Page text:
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A Day for the Hunter, a Day for the Prey

Popular Music and Power in Haiti

The history of Haiti throughout the twentieth century has been marked by oppression at the hands of colonial and dictatorial overlords. But set against this "day for the hunter" has been a "day for the prey," a history of resistance, and sometimes of triumph. With keen cultural and historical awareness, Gage Averill shows that Haiti’s vibrant and expressive music has been one of the most highly charged instruments in this struggle—one in which power, politics, and resistance are inextricably fused.

Averill explores such diverse genres as Haitian jazz, troubadour traditions, Vodou-jazz, konpa, mini-djaz, new generation, and roots music. He examines the complex interaction of music with power in contexts such as honorific rituals, sponsored street celebrations, Carnival, and social movements that span the political spectrum.

With firsthand accounts by musicians, photos, song texts, and ethnographic descriptions, this book explores the profound manifestations of power and song in the day-to-day efforts of ordinary Haitians to rise above political repression.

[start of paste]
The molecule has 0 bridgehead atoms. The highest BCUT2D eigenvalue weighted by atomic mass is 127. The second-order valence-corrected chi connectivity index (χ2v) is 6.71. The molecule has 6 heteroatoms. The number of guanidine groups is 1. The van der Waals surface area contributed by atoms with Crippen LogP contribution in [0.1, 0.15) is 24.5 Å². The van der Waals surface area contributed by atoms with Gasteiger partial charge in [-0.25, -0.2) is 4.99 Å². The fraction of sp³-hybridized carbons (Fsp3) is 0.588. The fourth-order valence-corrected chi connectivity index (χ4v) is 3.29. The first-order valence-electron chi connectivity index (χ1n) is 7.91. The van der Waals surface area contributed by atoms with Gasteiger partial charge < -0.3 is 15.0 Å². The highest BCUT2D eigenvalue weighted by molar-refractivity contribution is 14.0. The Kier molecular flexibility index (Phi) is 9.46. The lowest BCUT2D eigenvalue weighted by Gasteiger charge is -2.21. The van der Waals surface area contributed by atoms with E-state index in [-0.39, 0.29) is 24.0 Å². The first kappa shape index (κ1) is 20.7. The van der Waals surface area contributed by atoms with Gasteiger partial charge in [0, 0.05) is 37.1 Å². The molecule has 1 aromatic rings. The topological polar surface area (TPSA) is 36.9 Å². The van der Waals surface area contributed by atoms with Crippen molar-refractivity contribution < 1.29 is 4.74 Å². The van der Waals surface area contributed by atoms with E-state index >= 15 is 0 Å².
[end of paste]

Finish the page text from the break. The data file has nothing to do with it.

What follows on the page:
Read an excerpt from the introduction.

306 pages | 12 halftones, 2 line drawings | 6 x 9 | © 1997

Chicago Studies in Ethnomusicology

Music: Ethnomusicology

Table of Contents

A Note on Translation
1: Introduction: "A Message to Pass from Mouth to Mouth"
2: "Living from Their Own Garden": The Discourse of Authenticity
3: "Konpa-direk for Life": Francois Duvalier’s Dictatorship and Konpa-direk
4: "Musicians Are a Single Family": Critical Discourse in Music under Baby Doc Duvalier
5: "Watch Out for Them!": Dechoukaj and Its Aftermath
Epilogue: "Carnival of Hope"


Association for Recorded Sound Collections: Association for Recorded Sound Collections Award for Excellence

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